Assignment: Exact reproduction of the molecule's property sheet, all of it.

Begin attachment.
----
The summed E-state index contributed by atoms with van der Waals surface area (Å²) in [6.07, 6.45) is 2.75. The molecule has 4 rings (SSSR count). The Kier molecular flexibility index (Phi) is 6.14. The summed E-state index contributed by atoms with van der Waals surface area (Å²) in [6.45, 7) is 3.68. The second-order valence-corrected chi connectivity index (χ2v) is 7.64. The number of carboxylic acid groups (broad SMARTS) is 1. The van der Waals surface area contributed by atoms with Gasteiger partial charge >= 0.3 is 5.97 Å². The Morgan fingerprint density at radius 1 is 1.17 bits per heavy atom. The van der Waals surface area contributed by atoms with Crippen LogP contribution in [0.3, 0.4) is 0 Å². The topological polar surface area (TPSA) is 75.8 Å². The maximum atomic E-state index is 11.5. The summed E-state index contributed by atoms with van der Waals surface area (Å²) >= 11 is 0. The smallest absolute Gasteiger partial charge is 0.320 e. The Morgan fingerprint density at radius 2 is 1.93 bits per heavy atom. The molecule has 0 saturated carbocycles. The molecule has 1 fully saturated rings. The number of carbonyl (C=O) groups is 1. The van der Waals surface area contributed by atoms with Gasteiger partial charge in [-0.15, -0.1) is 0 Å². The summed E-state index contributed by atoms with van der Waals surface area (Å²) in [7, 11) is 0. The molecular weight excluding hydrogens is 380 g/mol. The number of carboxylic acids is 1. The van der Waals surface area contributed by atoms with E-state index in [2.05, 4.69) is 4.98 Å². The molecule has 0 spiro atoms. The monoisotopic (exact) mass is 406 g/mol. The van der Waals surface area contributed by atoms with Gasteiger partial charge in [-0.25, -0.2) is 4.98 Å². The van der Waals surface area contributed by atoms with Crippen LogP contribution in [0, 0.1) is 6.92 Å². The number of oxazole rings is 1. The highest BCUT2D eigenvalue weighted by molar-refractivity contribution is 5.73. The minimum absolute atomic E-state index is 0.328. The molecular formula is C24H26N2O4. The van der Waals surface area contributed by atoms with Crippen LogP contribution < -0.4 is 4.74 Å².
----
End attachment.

The summed E-state index contributed by atoms with van der Waals surface area (Å²) in [6.07, 6.45) is 2.75. The molecule has 4 rings (SSSR count). The Kier molecular flexibility index (Phi) is 6.14. The summed E-state index contributed by atoms with van der Waals surface area (Å²) in [6.45, 7) is 3.68. The second-order valence-corrected chi connectivity index (χ2v) is 7.64. The number of carboxylic acid groups (broad SMARTS) is 1. The van der Waals surface area contributed by atoms with Gasteiger partial charge >= 0.3 is 5.97 Å². The Morgan fingerprint density at radius 1 is 1.17 bits per heavy atom. The van der Waals surface area contributed by atoms with Crippen LogP contribution in [0.3, 0.4) is 0 Å². The topological polar surface area (TPSA) is 75.8 Å². The maximum atomic E-state index is 11.5. The summed E-state index contributed by atoms with van der Waals surface area (Å²) >= 11 is 0. The smallest absolute Gasteiger partial charge is 0.320 e. The Morgan fingerprint density at radius 2 is 1.93 bits per heavy atom. The molecule has 0 saturated carbocycles. The molecule has 1 fully saturated rings. The number of carbonyl (C=O) groups is 1. The van der Waals surface area contributed by atoms with Gasteiger partial charge in [-0.15, -0.1) is 0 Å². The summed E-state index contributed by atoms with van der Waals surface area (Å²) in [7, 11) is 0. The molecular weight excluding hydrogens is 380 g/mol. The number of carboxylic acids is 1. The van der Waals surface area contributed by atoms with E-state index in [2.05, 4.69) is 4.98 Å². The molecule has 0 spiro atoms. The monoisotopic (exact) mass is 406 g/mol. The van der Waals surface area contributed by atoms with Gasteiger partial charge in [-0.25, -0.2) is 4.98 Å². The van der Waals surface area contributed by atoms with Crippen LogP contribution in [0, 0.1) is 6.92 Å². The number of oxazole rings is 1. The highest BCUT2D eigenvalue weighted by molar-refractivity contribution is 5.73. The minimum absolute atomic E-state index is 0.328. The molecular formula is C24H26N2O4. The van der Waals surface area contributed by atoms with Crippen LogP contribution < -0.4 is 4.74 Å².